Science Fair Information
- Seventh Grade Dates - TBA
- Eighth Grade Dates - TBA
- General Expectations
- Choosing a science fair topic
- Designing the experiment
- Doing the experiment
- Analyzing the results
- Creating the presentation
- IPL Kidspace Science Fair Project Resource Guide
- Science Fair Central
- Science Fair Center
- World Wide Web Virtual Library: Science Fairs
- Environmental Protection Agency - Student Center
- Awesome Library Science Area
- MORE Science Project Links
- Science Fair Projects and Experiments
- Topics, Ideas, Resources and Sample Projects
- Science Fair Projects with Complete Instructions
Concise statement of the problem, materials and methods, key results and conclusions. It should not exceed 250 words.
The author gives credit for specific assistance from scientists, instructors, parents or other sources.
The classroom teacher
A section, separate from the main body of the paper, which contains details and illustrations not required in the Results sections; includes all raw data.
An unnumbered alphabetical listing of all papers, books, journal articles and communications sited in the paper; last section of the research paper
All factors in the experiment that the student attempts to keep the same. These conditions should be monitored so that they do not change.
The part of an experiment that serves as a standard of comparison. A control group is used to detect the effects of factors that should be kept constant, but may very. The control may be a "no treatment group" or an "experimenter selected" group. All experiments should have a control group.
The student's observations of everything that happens during the experiment. Even errors or disasters are to be included. Quantitative data based on multiple trials of the experiment must be recorded to provide adequate documentation. Raw data is often included in the report an an appendix.
Dependent Variable (DV)
The factor or condition in the experiment which changes as a result of the experimentation. (Height of a plant depends on the amount of sunlight). Sometimes called the responding variable.
Purpose of study, the major findings and support of the hypothesis by the data restated. Focus should be on the interpretation of the results. Propose explanations for discrepancies. Make suggestions or recommendations for further study and for procedural improvements. Include a clear and concise statement that answers the problem and accepts/rejects the hypothesis.
Through the student's literature search he/she becomes educated enough to make a guess as to what the experiment will show. This is an educated guess about the relationship between the variables that can be tested (prior to the experiment). This needs to be in the If...then format.
The factor or condition in the experiment which the student intentionally changes. (The amount of sunlight given a plant). This is sometimes called the manipulative variable.
In paragraph form. It sets the scene for the report. Includes the hypothesis or engineering goals, an explanation of what prompted the research and what you hope to achieve (purpose).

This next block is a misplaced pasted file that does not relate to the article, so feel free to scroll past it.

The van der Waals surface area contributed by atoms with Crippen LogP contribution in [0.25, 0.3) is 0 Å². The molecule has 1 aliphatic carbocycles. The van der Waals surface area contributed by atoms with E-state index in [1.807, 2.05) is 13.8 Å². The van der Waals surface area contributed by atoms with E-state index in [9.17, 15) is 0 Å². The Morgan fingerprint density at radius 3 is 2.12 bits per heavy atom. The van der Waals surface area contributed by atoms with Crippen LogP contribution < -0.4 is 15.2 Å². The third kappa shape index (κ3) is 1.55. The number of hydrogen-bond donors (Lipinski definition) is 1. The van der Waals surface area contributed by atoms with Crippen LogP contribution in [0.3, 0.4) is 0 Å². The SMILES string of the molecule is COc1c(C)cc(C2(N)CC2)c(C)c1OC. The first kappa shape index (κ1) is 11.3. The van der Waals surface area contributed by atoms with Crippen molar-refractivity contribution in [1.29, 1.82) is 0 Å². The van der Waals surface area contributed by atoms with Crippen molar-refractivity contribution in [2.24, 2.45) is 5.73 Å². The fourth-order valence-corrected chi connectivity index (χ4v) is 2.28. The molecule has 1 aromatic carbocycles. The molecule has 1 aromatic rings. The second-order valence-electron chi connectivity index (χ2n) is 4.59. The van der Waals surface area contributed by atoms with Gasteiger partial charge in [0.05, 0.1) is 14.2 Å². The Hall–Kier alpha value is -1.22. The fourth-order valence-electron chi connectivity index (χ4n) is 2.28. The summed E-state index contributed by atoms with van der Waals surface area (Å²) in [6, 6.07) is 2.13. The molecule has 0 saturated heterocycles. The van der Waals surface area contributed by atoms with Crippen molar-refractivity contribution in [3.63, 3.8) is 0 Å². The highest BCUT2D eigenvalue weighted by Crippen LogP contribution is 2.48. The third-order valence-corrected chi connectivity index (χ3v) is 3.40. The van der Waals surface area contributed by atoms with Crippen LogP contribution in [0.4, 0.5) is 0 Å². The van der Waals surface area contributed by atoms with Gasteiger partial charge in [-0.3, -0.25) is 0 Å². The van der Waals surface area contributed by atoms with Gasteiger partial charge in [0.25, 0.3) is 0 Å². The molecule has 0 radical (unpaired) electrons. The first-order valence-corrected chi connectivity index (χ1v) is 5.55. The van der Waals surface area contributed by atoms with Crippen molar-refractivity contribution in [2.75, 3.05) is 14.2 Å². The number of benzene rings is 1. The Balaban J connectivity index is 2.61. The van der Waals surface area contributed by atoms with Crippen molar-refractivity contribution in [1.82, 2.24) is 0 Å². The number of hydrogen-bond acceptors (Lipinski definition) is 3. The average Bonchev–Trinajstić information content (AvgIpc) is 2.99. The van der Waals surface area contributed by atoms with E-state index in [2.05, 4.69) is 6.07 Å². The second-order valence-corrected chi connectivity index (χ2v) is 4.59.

Levels of IV
the specific values (kinds, sizes or amounts) of the independent variable that are tested in an experiment
The student's dated chronological record of his/her science project ideas, information, notes, equipment, materials, events, data, sketches etc. This provides both the teachers and parents a way to monitor the progress of the science project.
Materials and methods (ISEF)
a list of materials and equipment that were used.
Specifically what the student is attempting to find out by doing his/her experiment. It should be posed in question form.
Procedure (ISEF only)
A detailed explanation of how you will conduct the experiment to test your hypothesis. It should be like a recipe. Include a regular timetable for measuring results or observing. The description should provide sufficient detail to allow a reader to repeat the study. Metric units of measurement are to be used.
An explanation of the student's interest in the problem and his/her reasons for selecting the problem.
The number of experimental repetitions, objects or organisms tested. At a minimum, there should be 3 repeated trials. (More trials may be necessary dependent upon the nature of the experiment.)
Learning about the topic by reading books, newspapers, magazines, scientific journals, scientific encyclopedias; by watching TV, films; by surfing the Internet; and b;y interviewing people who are knowledgeable regarding the topic. Information gathered by the student is written in his/her scientist's logbook along with the bibliographic information.
The information obtained as a result of the investigation or experimentation. Data should be summarized from the information in the logbook in diagrams, charts, graphs or tables, Results of any statistical analysis are also presented here.
Table of Contents
Allows a reader to follow the organization of the paper quickly. (Does not apply to VJAS)
Cover page which includes: title, student name, teacher and date. (NOT included with JVAS entry).
The general are of interest explored through the project investigation.
Science Project Resources
- Evolution - Fact and Theory
- Darwin & Evidence of Evolution
- Various Evolution Theories
- Darwin - Biography
Energy and Ecosystems
- Newton's Laws of Motion - NASA site
- Newton's Three Laws of Motion
- All About Newton's Laws
- The Physics Classroom - Newton